What NSW stamp duty exemption means for buyers
The decision by NSW Premier Gladys Berejiklian to provide first-home buyers with a stamp duty exemption for properties with a price tag under $650,000 is likely to boost demand for this under-represented segment of the market.
Based on recent Australian Bureau of Statistics (ABS) data, first-home buyers comprised only 8% of owner-occupier mortgage commitments in March 2017, which is only marginally higher than the record low of 7.5% recorded in September last year and well below the long-term average of 17%.
CoreLogic's latest Perceptions of Housing Affordability report highlighted that across NSW the largest proportion of respondents (48%) identified stamp duty as the most significant obstacle to housing affordability.
Additionally, almost three-quarters of respondents (74%) felt that removing or reducing stamp duty would be an effective way to improve housing affordability.
Clearly the state government is responding to one of the most significant pain points for prospective buyers.
The current policy provides a stamp duty exemption to first-home buyers purchasing a new home with a price tag under $550,000.
The new policy has substantially broader scope, providing an exemption for both new and established housing with a price tag under $650,000 and sliding discounts up to $800,000.
To put these limits into context, over the past 12 months 45.4% of dwellings sold across NSW had a price tag of $650,000 or less and 58% had a price tag of $800,000 or less.
The proportion of properties that meet the exemption criteria falls away sharply if the analysis is confined to the Sydney metropolitan area, where 25.8% of dwelling sales over the past 12 months were at a price of $650,000 or less.
With a substantial premium on detached housing, the proportions are also substantially different between the broad product types.
The past 12 months saw 20% of Sydney houses sell for $650,000 or less while unit sales comprised just over one third of all sales (33.5%) at or below this price.
Additionally, with investor demand likely to be slowing due to higher mortgage rates, tighter credit policies and low yields, there is the potential that a rise in first-time buyer demand could fill the "hole" left by fewer investors in the market and offset the recent slowdown in the pace of capital gains.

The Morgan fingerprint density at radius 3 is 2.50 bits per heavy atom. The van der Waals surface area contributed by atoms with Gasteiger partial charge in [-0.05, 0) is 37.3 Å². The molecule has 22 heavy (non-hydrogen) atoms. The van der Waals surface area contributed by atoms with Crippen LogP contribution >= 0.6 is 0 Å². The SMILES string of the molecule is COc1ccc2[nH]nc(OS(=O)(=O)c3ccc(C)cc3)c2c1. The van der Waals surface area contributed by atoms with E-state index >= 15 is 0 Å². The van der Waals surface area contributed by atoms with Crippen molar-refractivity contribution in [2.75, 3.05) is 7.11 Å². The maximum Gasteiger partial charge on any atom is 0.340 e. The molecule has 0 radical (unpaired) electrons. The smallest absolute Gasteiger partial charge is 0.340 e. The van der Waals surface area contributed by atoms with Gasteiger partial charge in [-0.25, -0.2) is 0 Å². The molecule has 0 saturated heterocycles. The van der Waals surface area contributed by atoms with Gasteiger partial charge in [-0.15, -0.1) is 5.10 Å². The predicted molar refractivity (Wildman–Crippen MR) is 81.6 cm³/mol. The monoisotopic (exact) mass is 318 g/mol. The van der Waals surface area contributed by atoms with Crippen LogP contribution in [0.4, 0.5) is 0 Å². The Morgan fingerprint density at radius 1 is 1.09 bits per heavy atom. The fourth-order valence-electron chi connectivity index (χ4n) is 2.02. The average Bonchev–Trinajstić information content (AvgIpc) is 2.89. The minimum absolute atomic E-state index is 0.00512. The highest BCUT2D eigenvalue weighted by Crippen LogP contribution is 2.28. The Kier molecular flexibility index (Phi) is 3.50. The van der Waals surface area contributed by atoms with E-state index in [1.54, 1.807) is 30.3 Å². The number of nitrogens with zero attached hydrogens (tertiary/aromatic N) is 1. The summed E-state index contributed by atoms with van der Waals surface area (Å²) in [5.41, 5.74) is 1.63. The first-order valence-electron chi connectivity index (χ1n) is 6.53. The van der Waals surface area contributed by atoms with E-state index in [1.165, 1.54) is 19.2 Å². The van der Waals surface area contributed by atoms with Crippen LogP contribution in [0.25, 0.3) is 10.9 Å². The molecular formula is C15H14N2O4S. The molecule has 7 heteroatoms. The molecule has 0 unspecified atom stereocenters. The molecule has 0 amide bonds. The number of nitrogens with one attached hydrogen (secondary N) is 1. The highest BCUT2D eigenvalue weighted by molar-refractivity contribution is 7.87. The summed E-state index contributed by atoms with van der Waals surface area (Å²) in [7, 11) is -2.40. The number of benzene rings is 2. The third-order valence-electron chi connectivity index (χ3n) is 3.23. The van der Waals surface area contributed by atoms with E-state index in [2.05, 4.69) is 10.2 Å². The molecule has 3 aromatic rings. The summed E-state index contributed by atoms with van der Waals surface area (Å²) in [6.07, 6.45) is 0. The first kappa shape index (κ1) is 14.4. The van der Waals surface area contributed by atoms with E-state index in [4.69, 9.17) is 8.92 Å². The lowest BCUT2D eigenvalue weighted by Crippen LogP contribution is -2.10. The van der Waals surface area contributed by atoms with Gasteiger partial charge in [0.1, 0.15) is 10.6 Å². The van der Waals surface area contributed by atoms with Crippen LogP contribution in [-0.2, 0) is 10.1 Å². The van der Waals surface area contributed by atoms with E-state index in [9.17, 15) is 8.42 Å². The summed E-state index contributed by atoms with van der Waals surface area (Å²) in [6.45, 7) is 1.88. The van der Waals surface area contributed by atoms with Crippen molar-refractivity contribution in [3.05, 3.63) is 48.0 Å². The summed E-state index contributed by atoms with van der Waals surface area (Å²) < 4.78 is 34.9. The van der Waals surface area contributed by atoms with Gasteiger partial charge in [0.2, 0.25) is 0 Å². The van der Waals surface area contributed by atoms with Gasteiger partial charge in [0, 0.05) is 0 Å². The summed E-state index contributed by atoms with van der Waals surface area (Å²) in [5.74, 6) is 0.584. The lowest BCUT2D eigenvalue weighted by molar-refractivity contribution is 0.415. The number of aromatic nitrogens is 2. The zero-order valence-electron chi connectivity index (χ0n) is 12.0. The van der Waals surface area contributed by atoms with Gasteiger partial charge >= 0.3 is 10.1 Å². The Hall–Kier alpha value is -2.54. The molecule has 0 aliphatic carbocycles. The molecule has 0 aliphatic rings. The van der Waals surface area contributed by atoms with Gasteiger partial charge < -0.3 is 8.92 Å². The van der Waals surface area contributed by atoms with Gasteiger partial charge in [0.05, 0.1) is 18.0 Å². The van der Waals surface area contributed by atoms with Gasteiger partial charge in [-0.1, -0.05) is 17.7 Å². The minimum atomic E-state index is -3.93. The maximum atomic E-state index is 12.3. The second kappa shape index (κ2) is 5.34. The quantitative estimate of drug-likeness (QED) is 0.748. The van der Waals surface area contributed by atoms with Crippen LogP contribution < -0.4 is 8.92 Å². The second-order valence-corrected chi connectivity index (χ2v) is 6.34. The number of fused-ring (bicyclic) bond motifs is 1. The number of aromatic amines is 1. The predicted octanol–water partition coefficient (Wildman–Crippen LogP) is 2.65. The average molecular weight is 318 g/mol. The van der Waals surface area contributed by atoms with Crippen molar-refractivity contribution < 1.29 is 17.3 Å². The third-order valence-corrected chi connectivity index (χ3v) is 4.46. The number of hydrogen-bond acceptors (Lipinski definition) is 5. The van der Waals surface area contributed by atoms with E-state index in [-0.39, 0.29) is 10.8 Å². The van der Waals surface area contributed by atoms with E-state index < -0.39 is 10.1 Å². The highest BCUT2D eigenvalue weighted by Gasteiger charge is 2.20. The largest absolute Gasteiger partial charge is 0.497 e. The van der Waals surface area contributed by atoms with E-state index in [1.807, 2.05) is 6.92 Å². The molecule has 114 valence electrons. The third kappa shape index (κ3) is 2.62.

First-home buyers still need to contend with the challenges of raising a deposit, which is another major barrier to market entry.
Housing prices in Sydney are the highest among the capital cities, with the latest data from CoreLogic putting the median house price at just over $1 million and median unit price at just under $743,000.
Those buyers who can't stump up a 20% deposit have been given another leg-up, with stamp duty for lenders mortgage insurance (LMI) also abolished.
Stamp duty on LMI is charged at 9% of the premium; so a first-home buyer with a 5% deposit on a $650,000 property is likely to save around $2250 (based on a premium of $25,000).
Removing or reducing the transactional costs for first-home buyers is likely to provide both positive and negative consequences across the NSW market.
On the positive side, policies aimed at improving housing accessibility for first-time buyers are likely to be welcomed.
Sydney is Australia's most unaffordable housing market by any measure, and for many buyers the cost of entry, including stamp duty and raising a deposit, is the most significant barrier. On a $650,000 dwelling purchase, a non-first-home buyer would pay stamp duty costs of around $25,000; so the exemption is a substantial cost saving for a first-home buyer.
On the negative side, it's widely accepted that policies aimed at stimulating demand tend to push prices higher; there is a possibility that the new policy could ultimately be self-defeating, increasing housing demand, which could place further upwards pressure on prices.
The new policy comes into effect on July 1, so we can expect first-home buyer sales to stall over the remainder of June and likely surge higher from the beginning of the new financial year.